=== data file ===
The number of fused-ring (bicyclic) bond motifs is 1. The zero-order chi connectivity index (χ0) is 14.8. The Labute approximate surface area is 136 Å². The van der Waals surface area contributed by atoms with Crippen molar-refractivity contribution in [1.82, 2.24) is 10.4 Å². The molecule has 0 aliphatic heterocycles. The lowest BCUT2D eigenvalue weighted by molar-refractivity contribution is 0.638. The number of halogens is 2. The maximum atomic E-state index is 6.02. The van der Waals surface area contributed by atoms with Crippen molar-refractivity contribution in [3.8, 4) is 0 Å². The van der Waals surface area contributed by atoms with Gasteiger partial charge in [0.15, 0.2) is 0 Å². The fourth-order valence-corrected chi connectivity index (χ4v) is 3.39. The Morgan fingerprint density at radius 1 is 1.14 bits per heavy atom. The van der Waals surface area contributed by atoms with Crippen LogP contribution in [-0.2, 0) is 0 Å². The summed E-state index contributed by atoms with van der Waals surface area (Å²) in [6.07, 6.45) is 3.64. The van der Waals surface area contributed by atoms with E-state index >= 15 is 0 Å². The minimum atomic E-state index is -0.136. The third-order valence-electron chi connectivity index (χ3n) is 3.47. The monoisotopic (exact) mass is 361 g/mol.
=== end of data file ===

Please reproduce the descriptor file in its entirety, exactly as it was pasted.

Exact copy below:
The number of fused-ring (bicyclic) bond motifs is 1. The zero-order chi connectivity index (χ0) is 14.8. The Labute approximate surface area is 136 Å². The van der Waals surface area contributed by atoms with Crippen molar-refractivity contribution in [1.82, 2.24) is 10.4 Å². The molecule has 0 aliphatic heterocycles. The lowest BCUT2D eigenvalue weighted by molar-refractivity contribution is 0.638. The number of halogens is 2. The maximum atomic E-state index is 6.02. The van der Waals surface area contributed by atoms with Crippen molar-refractivity contribution in [3.8, 4) is 0 Å². The van der Waals surface area contributed by atoms with Gasteiger partial charge in [0.15, 0.2) is 0 Å². The fourth-order valence-corrected chi connectivity index (χ4v) is 3.39. The Morgan fingerprint density at radius 1 is 1.14 bits per heavy atom. The van der Waals surface area contributed by atoms with Crippen LogP contribution in [-0.2, 0) is 0 Å². The summed E-state index contributed by atoms with van der Waals surface area (Å²) in [6.07, 6.45) is 3.64. The van der Waals surface area contributed by atoms with E-state index >= 15 is 0 Å². The minimum atomic E-state index is -0.136. The third-order valence-electron chi connectivity index (χ3n) is 3.47. The monoisotopic (exact) mass is 361 g/mol.